1) Some take Galatians 6:11 as evidence of Paul having poor eyesight as a result of his being blinded on the road to Damascus. With all due respect, I can accept poor eyesight due to age but do not agree with the identification of residual eye problems from the Damascus Road as Paul’s thorn in the flesh. Why? Because Paul is healed by God’s command, and we do not see God healing people and leaving them unhealed. Further, such a result would have hampered Paul more socially than physically: the synagogues would likely have not allowed him to even begin speaking due to the apparent judgment of sin. More likely, Paul’s just tagging in his signature as was common, and either he wrote largely, or his amanuensis wrote small, or both.

2) Galatians 6:10 is a good guideline for how we structure aid ministries in churches. Focus on the household of faith, but help all we can.

3) I think Galatians is one of Paul’s later letters based on overall tone. He’s tired of writing and correcting the same old problems, and it shows through in his directness. Also, that would allow for the clearly large number of years in the first couple of chapters.

Comments

Popular posts from this blog

Book Review: The Heart Mender by @andyandrews (Andy Andrews)

The Heart Mender: A Story of Second ChancesEver read a book that you just kind of wish is true?  That's my take on The Heart Mender by Andy Andrews.  It's a charming story of love and forgiveness, and it's woven into the historical setting of World War II America.  For the narrative alone, the book is worth the read, but the message it contains is well worth absorbing as well.However, let's drop back a minute.  This book was originally published under the title Island of Saints.  I read Island of Saints and enjoyed it greatly.  Now, Andrews has released it under a new title, with a few minor changes.  All of this is explained in the Author's Note at the beginning, but should be noted for purchaser's sake.  If you read Island of Saints, you're rereading when you read The Heart Mender.  Now, go ahead and reread it.  It will not hurt you one bit.Overall, the story is well-paced.  There are points where I'd like more detail, both in the history and the geog…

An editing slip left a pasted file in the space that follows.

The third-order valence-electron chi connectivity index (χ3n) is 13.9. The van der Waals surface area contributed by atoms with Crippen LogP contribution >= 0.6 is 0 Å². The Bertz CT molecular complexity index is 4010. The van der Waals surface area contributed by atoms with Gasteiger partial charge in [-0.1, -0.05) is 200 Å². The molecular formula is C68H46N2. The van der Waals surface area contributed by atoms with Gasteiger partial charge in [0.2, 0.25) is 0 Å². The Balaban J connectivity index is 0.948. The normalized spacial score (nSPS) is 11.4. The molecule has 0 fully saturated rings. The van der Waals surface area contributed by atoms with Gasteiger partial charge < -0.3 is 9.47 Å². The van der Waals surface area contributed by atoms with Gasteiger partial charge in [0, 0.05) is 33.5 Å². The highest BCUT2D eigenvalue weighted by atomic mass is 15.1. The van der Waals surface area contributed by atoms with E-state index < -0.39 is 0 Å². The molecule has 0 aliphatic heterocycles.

Book: By the Waters of Babylon

Worship. It is what the church does as we strive to honor God with our lips and our lives. And then, many churches argue about worship. I have about a half-dozen books on my shelf about worship, but adding Scott Aniol’s By the Waters of Babylon to the shelf has been excellent.

First of all, Aniol’s work is not based on solving a musical debate. While that branch of worship is often the most troublesome in the local church, By the Waters of Babylon takes a broader view. The starting point is the place of the church. That place is a parallel of Psalm 137, where the people of God, Israel, found themselves in a strange land. The people of God, again, find themselves in a strange land.
Second, in summary, the book works logically to the text of Scripture, primarily Psalm 137 but well-filled with other passages. Then it works outward from how the text addresses the problems submitted in the first chapter into how worship, specifically corporate worship, should look in the 21st century Weste…

Sermon Recap for October 14

Here is what you'll find: there is an audio player with the sermon audios built-in to it, just click to find the one you want. You'll also find the embedded Youtube videos of each sermon.If you'd like, you can subscribe to the audio feed here: https://itunes.apple.com/us/podcast/east-end-baptist-church/id387911457?mt=2 for iTunes users. Other audio feeds go here: http://eebcar.libsyn.com/rssThe video is linked on my personal Youtube Page here: https://www.youtube.com/channel/UCJBGluSoaJgYn6PbIklwKaw?view_as=publicSermons are stockpiled here: http://www.doughibbard.com/search/label/SermonsThanks!